# Derivation of discrete replicator dynamics

I am trying to perform a derivation of the discrete time replicator dynamics, but I am unable to get through Cressman's derivation in "Evolutionary Dynamics and Extensive form games" on page 21 Basic notations:

$S = \{e_1, \ldots, e_n\}$ are pure strategies

$\pi(e_i, e_j)$ payoff of player using strategy $e_i$ versus strategy $e_j$

$p \in \Delta^n = \{(p_1, \ldots, p_n) | p_i \geq 0, \sum_i p_i = 1\}$ mixed strategy

$\pi(p, \hat p) = p \cdot A\hat p = \sum\limits_{i,j = 1}^n p_i a_{ij} \hat p_j$ is the payoff of strategy $p$ versus $\hat p$

Derivation of the discrete replicator dynamic:

Let $n_i$ be the number of individuals using $e_i$ at generation $t$.

Then $n_i' = n_i (e_i \cdot Ap)$ be the expected number of individuals at generation $t+1$

Let $p_i = \dfrac{n_i}{\sum_j n_j}$ and $p'_i = n_ie_i \cdot \dfrac{Ap}{\sum\limits_j n_j e_j} \cdot Ap = (\sum_j n_j)p_ie_i \cdot \dfrac{Ap}{\sum\limits_j n_j}\sum_j p_je_j \cdot Ap = p_i(e_i \cdot \dfrac{Ap}{p}\cdot Ap)$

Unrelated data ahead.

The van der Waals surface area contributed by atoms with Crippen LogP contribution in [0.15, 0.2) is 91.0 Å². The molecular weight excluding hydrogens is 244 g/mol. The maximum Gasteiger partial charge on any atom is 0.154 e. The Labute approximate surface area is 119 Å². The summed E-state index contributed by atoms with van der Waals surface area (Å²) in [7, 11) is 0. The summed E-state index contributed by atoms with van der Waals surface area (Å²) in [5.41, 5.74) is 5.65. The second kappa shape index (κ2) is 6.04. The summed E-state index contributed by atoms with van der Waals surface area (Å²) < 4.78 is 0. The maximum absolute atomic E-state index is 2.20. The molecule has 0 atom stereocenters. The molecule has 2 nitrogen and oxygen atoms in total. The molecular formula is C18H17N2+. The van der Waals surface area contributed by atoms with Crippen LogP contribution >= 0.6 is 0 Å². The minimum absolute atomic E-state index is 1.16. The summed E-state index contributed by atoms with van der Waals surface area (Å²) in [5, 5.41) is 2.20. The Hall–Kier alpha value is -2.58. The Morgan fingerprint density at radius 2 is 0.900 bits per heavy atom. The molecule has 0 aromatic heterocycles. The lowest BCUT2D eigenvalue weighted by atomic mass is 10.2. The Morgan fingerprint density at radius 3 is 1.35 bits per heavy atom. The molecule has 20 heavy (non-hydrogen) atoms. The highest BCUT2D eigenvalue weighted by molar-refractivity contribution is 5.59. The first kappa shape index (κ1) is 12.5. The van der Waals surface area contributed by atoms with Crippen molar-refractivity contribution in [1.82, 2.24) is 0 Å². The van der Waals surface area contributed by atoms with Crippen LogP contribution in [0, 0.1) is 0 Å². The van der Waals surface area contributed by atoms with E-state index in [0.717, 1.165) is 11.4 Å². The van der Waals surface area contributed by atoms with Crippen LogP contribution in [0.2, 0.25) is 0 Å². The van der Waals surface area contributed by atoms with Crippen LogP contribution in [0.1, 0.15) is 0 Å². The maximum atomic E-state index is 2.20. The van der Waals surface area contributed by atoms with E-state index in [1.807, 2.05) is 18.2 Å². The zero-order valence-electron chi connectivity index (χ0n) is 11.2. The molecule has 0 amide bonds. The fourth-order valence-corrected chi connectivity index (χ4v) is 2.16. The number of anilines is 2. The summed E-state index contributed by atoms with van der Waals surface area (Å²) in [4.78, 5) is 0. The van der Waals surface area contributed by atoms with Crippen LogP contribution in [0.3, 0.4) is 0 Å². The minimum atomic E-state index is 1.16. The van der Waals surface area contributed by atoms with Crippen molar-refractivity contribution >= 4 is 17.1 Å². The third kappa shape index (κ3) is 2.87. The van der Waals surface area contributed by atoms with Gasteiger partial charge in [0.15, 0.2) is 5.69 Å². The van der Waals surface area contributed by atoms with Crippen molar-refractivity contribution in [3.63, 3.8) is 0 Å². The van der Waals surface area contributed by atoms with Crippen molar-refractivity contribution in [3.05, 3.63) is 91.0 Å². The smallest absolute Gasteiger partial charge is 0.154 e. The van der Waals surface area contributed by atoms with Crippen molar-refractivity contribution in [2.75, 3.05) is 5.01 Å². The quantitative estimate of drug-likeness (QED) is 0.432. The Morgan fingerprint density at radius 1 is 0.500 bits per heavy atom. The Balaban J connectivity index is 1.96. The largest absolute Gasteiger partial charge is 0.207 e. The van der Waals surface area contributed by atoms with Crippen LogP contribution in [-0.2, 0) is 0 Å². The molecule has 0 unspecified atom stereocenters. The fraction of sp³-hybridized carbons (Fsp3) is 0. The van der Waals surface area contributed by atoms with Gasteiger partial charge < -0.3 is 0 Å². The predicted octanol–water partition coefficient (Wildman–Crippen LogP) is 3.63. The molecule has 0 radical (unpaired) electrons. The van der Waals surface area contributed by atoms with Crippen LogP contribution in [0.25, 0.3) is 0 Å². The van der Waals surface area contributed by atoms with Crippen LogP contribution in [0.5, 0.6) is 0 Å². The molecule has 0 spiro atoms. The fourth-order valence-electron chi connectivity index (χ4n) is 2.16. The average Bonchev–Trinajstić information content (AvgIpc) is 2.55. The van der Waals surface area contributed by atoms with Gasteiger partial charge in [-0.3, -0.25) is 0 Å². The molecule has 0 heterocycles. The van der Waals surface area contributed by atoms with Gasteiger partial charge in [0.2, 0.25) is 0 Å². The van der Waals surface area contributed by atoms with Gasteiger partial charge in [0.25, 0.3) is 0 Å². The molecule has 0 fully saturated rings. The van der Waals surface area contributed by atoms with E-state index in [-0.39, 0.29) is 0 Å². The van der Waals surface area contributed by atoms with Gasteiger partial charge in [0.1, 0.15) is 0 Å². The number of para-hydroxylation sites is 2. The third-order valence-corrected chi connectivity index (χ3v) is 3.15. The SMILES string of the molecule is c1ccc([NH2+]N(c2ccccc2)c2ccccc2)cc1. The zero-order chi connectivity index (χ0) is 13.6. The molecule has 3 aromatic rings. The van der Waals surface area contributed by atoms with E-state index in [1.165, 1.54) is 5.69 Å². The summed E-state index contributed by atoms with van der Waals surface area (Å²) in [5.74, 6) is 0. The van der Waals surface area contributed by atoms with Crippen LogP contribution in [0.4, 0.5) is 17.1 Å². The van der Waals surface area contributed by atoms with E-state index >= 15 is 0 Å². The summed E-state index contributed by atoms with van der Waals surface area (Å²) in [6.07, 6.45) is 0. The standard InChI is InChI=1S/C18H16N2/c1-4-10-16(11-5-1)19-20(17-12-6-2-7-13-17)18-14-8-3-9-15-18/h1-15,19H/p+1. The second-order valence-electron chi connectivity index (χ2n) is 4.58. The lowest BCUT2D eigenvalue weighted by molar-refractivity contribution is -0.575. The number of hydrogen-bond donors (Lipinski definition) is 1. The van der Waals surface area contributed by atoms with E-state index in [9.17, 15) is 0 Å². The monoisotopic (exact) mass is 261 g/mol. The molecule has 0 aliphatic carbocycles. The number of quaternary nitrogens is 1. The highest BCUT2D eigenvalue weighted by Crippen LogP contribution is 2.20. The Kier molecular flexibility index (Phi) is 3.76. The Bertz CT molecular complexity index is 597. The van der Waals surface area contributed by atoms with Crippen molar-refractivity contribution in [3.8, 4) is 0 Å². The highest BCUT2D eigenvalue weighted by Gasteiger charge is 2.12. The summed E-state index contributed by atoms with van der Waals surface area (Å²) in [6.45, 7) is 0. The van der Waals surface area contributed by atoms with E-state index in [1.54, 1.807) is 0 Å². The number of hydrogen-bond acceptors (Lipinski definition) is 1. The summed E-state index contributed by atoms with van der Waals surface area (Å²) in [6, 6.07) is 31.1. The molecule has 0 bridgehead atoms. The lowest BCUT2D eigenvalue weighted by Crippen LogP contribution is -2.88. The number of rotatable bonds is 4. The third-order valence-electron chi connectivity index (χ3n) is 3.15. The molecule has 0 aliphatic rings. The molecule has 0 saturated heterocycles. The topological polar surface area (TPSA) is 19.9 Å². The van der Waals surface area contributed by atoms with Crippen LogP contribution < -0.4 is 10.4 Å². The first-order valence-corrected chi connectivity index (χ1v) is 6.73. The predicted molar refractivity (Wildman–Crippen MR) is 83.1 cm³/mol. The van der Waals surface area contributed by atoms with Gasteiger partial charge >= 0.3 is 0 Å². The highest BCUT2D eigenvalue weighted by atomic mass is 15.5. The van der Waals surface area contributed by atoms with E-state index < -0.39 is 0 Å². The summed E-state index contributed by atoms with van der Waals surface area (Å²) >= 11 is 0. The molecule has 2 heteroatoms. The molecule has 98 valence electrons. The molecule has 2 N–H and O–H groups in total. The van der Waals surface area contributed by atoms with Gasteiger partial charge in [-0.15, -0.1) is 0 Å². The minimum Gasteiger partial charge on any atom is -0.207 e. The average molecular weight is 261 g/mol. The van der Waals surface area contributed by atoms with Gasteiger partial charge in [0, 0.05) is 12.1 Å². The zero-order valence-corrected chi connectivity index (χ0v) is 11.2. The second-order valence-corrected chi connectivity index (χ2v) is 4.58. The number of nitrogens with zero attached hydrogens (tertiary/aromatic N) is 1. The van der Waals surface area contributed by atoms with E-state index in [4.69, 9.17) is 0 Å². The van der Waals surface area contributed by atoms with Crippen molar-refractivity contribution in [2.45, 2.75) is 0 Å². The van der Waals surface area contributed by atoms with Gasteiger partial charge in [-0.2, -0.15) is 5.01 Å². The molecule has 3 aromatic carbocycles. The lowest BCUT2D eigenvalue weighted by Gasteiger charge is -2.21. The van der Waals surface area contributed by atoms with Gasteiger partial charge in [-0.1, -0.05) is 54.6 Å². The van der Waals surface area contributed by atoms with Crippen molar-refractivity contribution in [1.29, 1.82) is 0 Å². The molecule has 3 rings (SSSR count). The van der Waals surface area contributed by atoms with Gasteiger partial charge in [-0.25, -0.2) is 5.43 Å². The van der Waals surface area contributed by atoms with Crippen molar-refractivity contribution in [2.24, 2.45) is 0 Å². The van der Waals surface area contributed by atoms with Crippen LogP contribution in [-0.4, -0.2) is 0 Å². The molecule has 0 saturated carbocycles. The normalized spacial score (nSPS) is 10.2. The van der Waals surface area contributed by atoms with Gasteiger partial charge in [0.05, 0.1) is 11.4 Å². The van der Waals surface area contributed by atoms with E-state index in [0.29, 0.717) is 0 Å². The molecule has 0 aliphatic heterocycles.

Then the standard discrete time replicator dynamic is $p'_i = p_i \dfrac{e_i \cdot Ap}{p\cdot Ap}$

Questions: There are numerous moving parts in this derivation and little explanation as to where each item came about

1. Just to make sure, $n_i' = n_i(t+1)$ right?

2. Why is that $n_i' = n_i (e_i \cdot Ap)$ is the expected number of individuals at the next generation? This is just the number of individuals at the current generation times the payoff to pure strategy $e_i$, is there a derivation for $n_i'$?

3. I understand $p_i$ is the fraction of players using $i$ versus all the other strategies. But can someone explain how $p_i'$ came about, where are all its pieces? I am especially confused about the part where it says $Ap/p$, because $p$ is a vector and you can't divide it...

4. Is there another derivation of the discrete time replicator dynamic?

Any help is appreciated.

• I think you misunderstood some of the nominators/denominators in the text you cited. In the cited text, the whole stuff after the / sign is the denominator of the fraction. So there is no division by p, but division by (p \cdot Ap), which is a scalar. Feb 13 '18 at 14:57